What follows are some definitions of different types of chocolate, plus a few other chocolatey terms for good measure.
The FDA defines what can be labeled unsweetened, bittersweet, semisweet, sweet, milk, and white chocolate, but the rest, well, the rest is up to the manufacturer and can get a bit confusing. We’ve tried to clear it up as much as possible. Use the links below or scroll down.
Types of Chocolate
Single Bean Chocolate
This is the cacao bean, minus the shell, and nothing else. You can buy cacao raw or roasted. Whole cacao is the whole bean, cacao nibs are crunched up pieces of bean, and ground cacao is powdered. Really the healthiest form of chocolate there is, cacao can sometimes be quite bitter.
This is the basis of all types of chocolate, formed by grinding cacao beans into a smooth, liquid paste. Nothing is added, and it does not contain alcohol, despite the name. It naturally contains about 53% cocoa butter (fat).
Chocolate liquor that has been allowed to cool and harden. It is used for baking and to make other types of chocolate. Many bakers prefer this type of chocolate for baking because they have more control over the flavor and sweetness.
aka Semisweet Chocolate, Dark Chocolate
Contains at least 35% chocolate liquor, plus cocoa butter and sugar in varying amounts. There is no technical difference between bittersweet and semisweet types of chocolate, and they are often referred to as “dark.” Note that there is such a thing as “bittersweet (or semisweet) baking chocolate,” which is sweetened cocoa liquor without the added cocoa butter.
Contains at least 15% chocolate liquor, plus cocoa butter and sugar in varying amounts. Some people mistakenly refer to this as “bittersweet.”
Contains at least 10% chocolate liquor, plus cocoa butter and sugar in varying amounts, and at least 12% milk (milk, cream, milk powder, etc).
White chocolate is not technically one of the types of chocolate because it does not contain any chocolate liquor. It must contain at least 20% cocoa butter and 14% milk, plus sugar in varying amounts.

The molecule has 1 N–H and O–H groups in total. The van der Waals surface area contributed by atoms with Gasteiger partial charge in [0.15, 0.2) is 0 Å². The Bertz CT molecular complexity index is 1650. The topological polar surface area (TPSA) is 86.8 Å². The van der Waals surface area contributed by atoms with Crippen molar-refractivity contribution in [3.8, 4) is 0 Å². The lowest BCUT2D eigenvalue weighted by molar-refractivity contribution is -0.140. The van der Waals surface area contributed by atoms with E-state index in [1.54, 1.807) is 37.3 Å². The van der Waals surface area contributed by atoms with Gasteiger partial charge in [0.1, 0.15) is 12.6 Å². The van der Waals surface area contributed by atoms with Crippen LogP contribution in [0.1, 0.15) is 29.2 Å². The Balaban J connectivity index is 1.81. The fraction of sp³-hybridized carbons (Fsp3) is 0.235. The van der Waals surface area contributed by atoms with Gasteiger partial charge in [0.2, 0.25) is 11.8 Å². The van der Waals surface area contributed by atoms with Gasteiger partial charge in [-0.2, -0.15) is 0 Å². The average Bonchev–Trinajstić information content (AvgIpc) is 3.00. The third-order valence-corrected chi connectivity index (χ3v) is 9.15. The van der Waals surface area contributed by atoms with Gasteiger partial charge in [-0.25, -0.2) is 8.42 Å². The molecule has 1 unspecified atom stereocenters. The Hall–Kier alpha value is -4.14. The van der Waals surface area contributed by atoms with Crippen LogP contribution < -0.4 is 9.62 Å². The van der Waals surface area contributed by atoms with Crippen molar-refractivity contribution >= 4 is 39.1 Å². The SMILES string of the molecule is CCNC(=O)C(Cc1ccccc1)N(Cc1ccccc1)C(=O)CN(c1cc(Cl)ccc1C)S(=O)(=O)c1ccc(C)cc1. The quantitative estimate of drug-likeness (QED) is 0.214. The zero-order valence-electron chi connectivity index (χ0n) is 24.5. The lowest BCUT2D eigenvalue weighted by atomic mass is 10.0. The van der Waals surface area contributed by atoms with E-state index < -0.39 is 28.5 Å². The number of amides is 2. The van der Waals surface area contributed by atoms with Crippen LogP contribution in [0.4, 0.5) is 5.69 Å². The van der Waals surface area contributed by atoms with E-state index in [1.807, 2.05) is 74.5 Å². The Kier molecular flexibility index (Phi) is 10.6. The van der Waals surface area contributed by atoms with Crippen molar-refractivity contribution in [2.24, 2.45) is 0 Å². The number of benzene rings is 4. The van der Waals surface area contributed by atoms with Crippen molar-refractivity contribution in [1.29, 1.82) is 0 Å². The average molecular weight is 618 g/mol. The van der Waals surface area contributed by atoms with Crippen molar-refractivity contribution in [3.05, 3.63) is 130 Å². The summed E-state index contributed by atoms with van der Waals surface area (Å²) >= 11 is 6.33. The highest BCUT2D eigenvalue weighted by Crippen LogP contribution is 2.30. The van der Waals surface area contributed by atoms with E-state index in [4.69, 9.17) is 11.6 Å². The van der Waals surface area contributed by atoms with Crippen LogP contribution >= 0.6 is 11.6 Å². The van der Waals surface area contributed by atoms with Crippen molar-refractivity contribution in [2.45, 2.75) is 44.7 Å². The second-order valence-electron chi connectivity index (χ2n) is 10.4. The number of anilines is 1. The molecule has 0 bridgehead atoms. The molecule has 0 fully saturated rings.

Is made by slamming chocolate liquor with a hydraulic press to expel the fat, i.e. the cocoa butter. What’s left is allowed to harden, and then it is crushed into a powder. There is roughly 10-20% fat remaining in the powder. Cocoa powder is often used in low fat cooking because it retains the chocolate flavor but has much of the fat removed.
“Dutched” cocoa is formed by washing cocoa powder with an alkali solution of potassium carbonate. This darkens the color and neutralizes the acidity of the powder. Very alkalized cocoa is called black cocoa, which gives Oreos their unique look.
How do you know which to use in a recipe? Most American recipes use plain cocoa powder – good ol’ Hershey’s is plain cocoa. If a recipe needs Dutch cocoa, it will usually specify it. In general, regular cocoa is used in recipes with baking soda (which is alkaline), and Dutch cocoa is used in recipes with baking powder (which is acidic).
Not to be confused with cocoa powder, this is regular eating chocolate that’s been ground to make a powder. It is generally used for making drinks, and should not be used in place of unsweetened cocoa powder in recipes.
What is up with baking chocolate? Does it have sugar added or not? ARRRRG! Well, here’s the thing: although the FDA sets the guidelines for what types of chocolate can be labeled “unsweetened, bittersweet, semisweet, milk, and white,” they don’t specify what can be labeled baking chocolate.
You can find all of the following types of chocolate labeled “baking chocolate”:
1) unsweetened chocolate
2) bittersweet baking chocolate (chocolate liquor + sugar, but no cocoa butter added)